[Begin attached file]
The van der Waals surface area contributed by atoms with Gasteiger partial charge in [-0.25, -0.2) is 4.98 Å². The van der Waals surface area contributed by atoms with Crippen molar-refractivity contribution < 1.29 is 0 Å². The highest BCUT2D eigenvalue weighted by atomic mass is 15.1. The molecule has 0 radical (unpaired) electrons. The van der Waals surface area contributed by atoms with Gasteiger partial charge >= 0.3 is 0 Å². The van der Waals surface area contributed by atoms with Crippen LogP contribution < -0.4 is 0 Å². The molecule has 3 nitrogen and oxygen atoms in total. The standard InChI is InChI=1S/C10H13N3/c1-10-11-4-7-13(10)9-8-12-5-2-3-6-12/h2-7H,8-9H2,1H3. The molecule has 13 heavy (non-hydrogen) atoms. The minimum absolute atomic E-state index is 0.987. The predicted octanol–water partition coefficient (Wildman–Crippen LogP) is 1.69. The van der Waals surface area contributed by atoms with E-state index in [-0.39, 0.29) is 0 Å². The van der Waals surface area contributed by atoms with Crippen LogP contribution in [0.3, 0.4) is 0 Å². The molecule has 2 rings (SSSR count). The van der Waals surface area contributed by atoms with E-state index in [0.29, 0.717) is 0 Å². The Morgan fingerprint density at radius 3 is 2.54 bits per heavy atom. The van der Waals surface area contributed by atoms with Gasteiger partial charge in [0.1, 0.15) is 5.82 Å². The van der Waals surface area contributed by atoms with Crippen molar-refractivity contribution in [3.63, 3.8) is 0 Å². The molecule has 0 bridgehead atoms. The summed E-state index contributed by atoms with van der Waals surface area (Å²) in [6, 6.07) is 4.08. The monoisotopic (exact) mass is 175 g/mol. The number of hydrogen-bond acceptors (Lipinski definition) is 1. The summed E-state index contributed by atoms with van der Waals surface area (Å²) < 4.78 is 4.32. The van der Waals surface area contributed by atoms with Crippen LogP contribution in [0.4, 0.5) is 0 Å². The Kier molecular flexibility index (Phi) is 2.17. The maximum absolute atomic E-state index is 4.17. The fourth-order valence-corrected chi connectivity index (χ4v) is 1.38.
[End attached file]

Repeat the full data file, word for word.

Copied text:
The van der Waals surface area contributed by atoms with Gasteiger partial charge in [-0.25, -0.2) is 4.98 Å². The van der Waals surface area contributed by atoms with Crippen molar-refractivity contribution < 1.29 is 0 Å². The highest BCUT2D eigenvalue weighted by atomic mass is 15.1. The molecule has 0 radical (unpaired) electrons. The van der Waals surface area contributed by atoms with Gasteiger partial charge >= 0.3 is 0 Å². The van der Waals surface area contributed by atoms with Crippen LogP contribution < -0.4 is 0 Å². The molecule has 3 nitrogen and oxygen atoms in total. The standard InChI is InChI=1S/C10H13N3/c1-10-11-4-7-13(10)9-8-12-5-2-3-6-12/h2-7H,8-9H2,1H3. The molecule has 13 heavy (non-hydrogen) atoms. The minimum absolute atomic E-state index is 0.987. The predicted octanol–water partition coefficient (Wildman–Crippen LogP) is 1.69. The van der Waals surface area contributed by atoms with E-state index in [-0.39, 0.29) is 0 Å². The van der Waals surface area contributed by atoms with Crippen LogP contribution in [0.3, 0.4) is 0 Å². The molecule has 2 rings (SSSR count). The van der Waals surface area contributed by atoms with E-state index in [0.29, 0.717) is 0 Å². The Morgan fingerprint density at radius 3 is 2.54 bits per heavy atom. The van der Waals surface area contributed by atoms with Gasteiger partial charge in [0.1, 0.15) is 5.82 Å². The van der Waals surface area contributed by atoms with Crippen molar-refractivity contribution in [3.63, 3.8) is 0 Å². The molecule has 0 bridgehead atoms. The summed E-state index contributed by atoms with van der Waals surface area (Å²) in [6, 6.07) is 4.08. The monoisotopic (exact) mass is 175 g/mol. The number of hydrogen-bond acceptors (Lipinski definition) is 1. The summed E-state index contributed by atoms with van der Waals surface area (Å²) < 4.78 is 4.32. The van der Waals surface area contributed by atoms with Crippen LogP contribution in [0.4, 0.5) is 0 Å². The Kier molecular flexibility index (Phi) is 2.17. The maximum absolute atomic E-state index is 4.17. The fourth-order valence-corrected chi connectivity index (χ4v) is 1.38.